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Home » Cartography, Economic Geography, Southeast Asia

Industry, Insurgency, and Illumination in India

Submitted by on May 14, 2014 – 3:15 pm 7 Comments |  
NE India Light MapThe “nightlight” map of Burma posted in the previous GeoCurrents article reveals an interesting contrast with northeastern India. Although India’s far northeastern region is generally considered one of the least developed and most insurgency beset parts of the country, it is well illuminated when contrasted with neighboring Burma. To highlight this contrast, I have taken a detail from Google’s Earthbuilder “Earth at Night 2012” world map and added national boundaries (at approximate locations).

India Oil Pipelines MapThe most surprising feature of this map, to my eyes, is the bright cluster of lights in eastern Assam, not far from India’s northeastern extremity. As it turns out, this area contains the substantial cities of Dibrugarh (population 186,000) and Tinsukia (population 108,000), both of which are major industrial centers. According to the Wikipedia, Dibrugarh is “presently one of the 10 richest revenue NE India Oil Mapdistricts of India.” Industrialization here is based largely on local oilfields, which were the first to be exploited in India. Some reports indicate the presence of shale oil in the vicinity, which could result in enhanced production though fracking, although such a scenario does not seem likely in the near-term The center of oil production is the town of Digboi, located in the same general splotch of light. The Wikipedia description of the town provides its own form of illumination:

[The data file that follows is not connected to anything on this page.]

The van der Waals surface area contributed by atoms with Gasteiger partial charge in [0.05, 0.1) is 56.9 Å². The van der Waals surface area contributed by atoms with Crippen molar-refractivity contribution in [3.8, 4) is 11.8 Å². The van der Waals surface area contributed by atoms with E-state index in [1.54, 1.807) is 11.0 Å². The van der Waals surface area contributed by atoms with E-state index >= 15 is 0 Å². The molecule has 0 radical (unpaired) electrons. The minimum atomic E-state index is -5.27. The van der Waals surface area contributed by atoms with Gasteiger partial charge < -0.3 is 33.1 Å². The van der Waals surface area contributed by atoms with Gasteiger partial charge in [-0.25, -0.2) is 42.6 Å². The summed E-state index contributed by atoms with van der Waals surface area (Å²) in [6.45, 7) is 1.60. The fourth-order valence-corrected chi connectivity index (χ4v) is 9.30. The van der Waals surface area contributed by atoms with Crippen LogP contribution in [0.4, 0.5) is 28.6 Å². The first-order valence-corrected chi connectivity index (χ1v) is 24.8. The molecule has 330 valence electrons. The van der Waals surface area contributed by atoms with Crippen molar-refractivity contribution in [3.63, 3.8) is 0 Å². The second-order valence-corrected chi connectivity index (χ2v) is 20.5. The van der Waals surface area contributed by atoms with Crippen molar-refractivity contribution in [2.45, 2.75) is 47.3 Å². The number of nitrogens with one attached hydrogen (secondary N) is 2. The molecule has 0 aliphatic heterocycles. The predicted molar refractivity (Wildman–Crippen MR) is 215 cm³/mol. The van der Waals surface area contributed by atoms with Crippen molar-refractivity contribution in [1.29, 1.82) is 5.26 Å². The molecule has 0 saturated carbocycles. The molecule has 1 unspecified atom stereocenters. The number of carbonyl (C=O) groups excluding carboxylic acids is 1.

With a significant number of British professionals working for Assam Oil Company until the decade following independence of India, Digboi had a well-developed infrastructure and a number of bungalows unique to the town. It has eighteen holes golf course as part of the Digboi Club. It has guest houses and tourist residential apartments laid on Italian architectural plan to promote tourism in upper Assam.

“‘Dig boy, dig’, shouted the Canadian engineer, Mr. W. L. Lake, at his men as they watched elephants emerging out of the dense forest with oil stains on their feet]” This is possibly the most distilled – though fanciful – version of the legend explaining the siting and naming of Digboi.